Since then, I’ve further developed a nomadic nature when I leave the house. And raising kids didn’t help. For a good ten years of my life, my bags transported diapers, snacks, and toys. I didn’t like the shape of traditional diaper bags, so I bought a Vera Bradley messenger bag in this pink pattern I was in love with. People would ask me, “Why are you carrying a pink diaper bag? You have a boy!” to which I always replied, “But he doesn’t carry the bag. I do.” Why did I have to suddenly walk around with a sad-looking diaper bag in a color I didn’t even like because it carried his stuff? Whatever. I was sacrificing enough. So I carried all his stuff in my bags. Only recently have I stopped pulling out toy cars when what I really wanted was a pen.
In my current bag, I keep a planner, a notebook, a wallet, a water bottle, and a book. That’s at minimum. When I go to work, I also lug around a laptop, a pencil bag, a makeup bag … it’s a lot of damn stuff. When studying a bag at the store, under the supervision of the salesperson, I remove all the stuffing and place my planner and my phone in it to make sure everything fits. I also love viewing those photos or videos on social media of women packing their everyday bags and showing their most essential items.
A friend of mine carries a Longchamp Le Pliage tote. It’s like Hermione’s ever-expanding bag. There were times when I would sit across from her in a study room and watch her pull out multiple books, a full-sized laptop, a large planner, a liter-sized glass water bottle, and a breakfast sandwich from Panera. My bag at the time was a nice leather tote and didn’t hold near as much stuff. And mine definitely wasn’t waterproof. I needed to get that bag.
When I did, I realized why the bag was so magical. It literally holds every damn thing. I purchased one of those foldable felt tote organizers from Amazon which helps the bag stand up straight and provided pockets. When I am not using the bag, I can fold it down to the size of a package of Kleenex. It’s my plane bag and my spring office bag. I’ve had it for three years and the color is still as strong, the seams are still holding up, and the zipper has never stuck.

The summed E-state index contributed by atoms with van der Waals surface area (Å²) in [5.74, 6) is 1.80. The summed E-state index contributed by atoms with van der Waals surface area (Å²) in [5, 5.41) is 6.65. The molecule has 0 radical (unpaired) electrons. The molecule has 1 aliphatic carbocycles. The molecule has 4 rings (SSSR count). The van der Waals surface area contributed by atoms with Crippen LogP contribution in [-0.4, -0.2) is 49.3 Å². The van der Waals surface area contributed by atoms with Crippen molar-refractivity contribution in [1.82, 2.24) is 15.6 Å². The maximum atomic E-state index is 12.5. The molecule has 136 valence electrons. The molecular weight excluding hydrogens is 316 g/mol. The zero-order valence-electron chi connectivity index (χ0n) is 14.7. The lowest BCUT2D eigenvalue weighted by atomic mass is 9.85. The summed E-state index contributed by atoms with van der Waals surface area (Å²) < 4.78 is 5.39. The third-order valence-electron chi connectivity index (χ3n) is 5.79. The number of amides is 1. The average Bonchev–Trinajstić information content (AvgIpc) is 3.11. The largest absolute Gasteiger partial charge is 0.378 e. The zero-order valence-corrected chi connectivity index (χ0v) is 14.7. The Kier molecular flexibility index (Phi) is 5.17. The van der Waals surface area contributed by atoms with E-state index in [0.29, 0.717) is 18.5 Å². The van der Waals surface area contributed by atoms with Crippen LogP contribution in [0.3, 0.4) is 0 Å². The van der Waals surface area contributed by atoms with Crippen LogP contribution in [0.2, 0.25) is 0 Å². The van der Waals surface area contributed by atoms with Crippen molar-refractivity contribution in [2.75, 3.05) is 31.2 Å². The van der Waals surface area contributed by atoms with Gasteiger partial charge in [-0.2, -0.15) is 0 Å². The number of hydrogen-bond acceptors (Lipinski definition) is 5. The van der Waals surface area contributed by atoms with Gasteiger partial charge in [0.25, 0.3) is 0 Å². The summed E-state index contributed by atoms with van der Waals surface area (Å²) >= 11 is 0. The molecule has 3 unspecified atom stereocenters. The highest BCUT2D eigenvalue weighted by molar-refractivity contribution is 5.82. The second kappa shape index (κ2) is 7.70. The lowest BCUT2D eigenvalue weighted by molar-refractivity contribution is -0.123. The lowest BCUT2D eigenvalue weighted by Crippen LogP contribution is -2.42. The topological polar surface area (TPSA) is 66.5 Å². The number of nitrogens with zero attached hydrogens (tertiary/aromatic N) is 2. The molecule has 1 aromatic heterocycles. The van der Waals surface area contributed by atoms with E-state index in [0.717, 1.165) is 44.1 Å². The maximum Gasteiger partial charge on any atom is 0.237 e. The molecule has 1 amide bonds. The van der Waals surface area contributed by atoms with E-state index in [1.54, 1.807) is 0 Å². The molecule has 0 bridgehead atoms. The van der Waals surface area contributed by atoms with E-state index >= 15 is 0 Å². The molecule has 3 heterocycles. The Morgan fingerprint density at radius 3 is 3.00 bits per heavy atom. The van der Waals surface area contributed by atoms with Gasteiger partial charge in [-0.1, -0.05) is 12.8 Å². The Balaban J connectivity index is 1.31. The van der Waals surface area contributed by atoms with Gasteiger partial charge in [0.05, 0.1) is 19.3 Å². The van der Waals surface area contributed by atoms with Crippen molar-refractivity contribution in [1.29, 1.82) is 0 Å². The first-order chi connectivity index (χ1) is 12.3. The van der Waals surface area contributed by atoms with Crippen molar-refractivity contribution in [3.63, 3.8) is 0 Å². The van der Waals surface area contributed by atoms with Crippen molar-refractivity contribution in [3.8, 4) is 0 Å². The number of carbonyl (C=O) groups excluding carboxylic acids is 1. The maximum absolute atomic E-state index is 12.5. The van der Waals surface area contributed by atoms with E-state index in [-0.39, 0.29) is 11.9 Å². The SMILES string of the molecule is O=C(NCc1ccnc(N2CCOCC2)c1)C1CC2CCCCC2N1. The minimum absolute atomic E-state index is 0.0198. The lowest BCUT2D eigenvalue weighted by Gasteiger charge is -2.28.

But even when I have a good bag – a magical bag, in fact – I’m still on the hunt for others. I’m pinning bags online. I’m reading articles about the possibility or impossibility of getting a legit Hermes Birkin bag. I’m playing “I Spy” when I watch TV naming the style or design of what an actress is carrying. I’m on Pinterest falling in love with a bag only to click through and discover that style has been discontinued.
Once my mom asked me why I purchased so many bags.
I said, “Because they always fit.”
Jeans don’t always fit. Bathing suits don’t always fit. Even shoes that look great in the store will rub a painful blister on your toe. But a bag always fits. And if it doesn’t today, it might next week. My Kate Spade quilted, chain strap is too small for everyday use, but was perfect for sightseeing in Chicago. My Coach Kristy pebbled leather bag is great for heading out to appointments but completely useless for heading to work. And some days when I am heading to the park with a journal, a book, and a coffee, the only thing that will work is the magical waterproof bag where I recently found the kids’ old deck of Crazy Eights cards.
Most of the bags on my wishlist are on my Dark Capsule Collection board on Pinterest. Check it out.
Read Books. Wear Boots.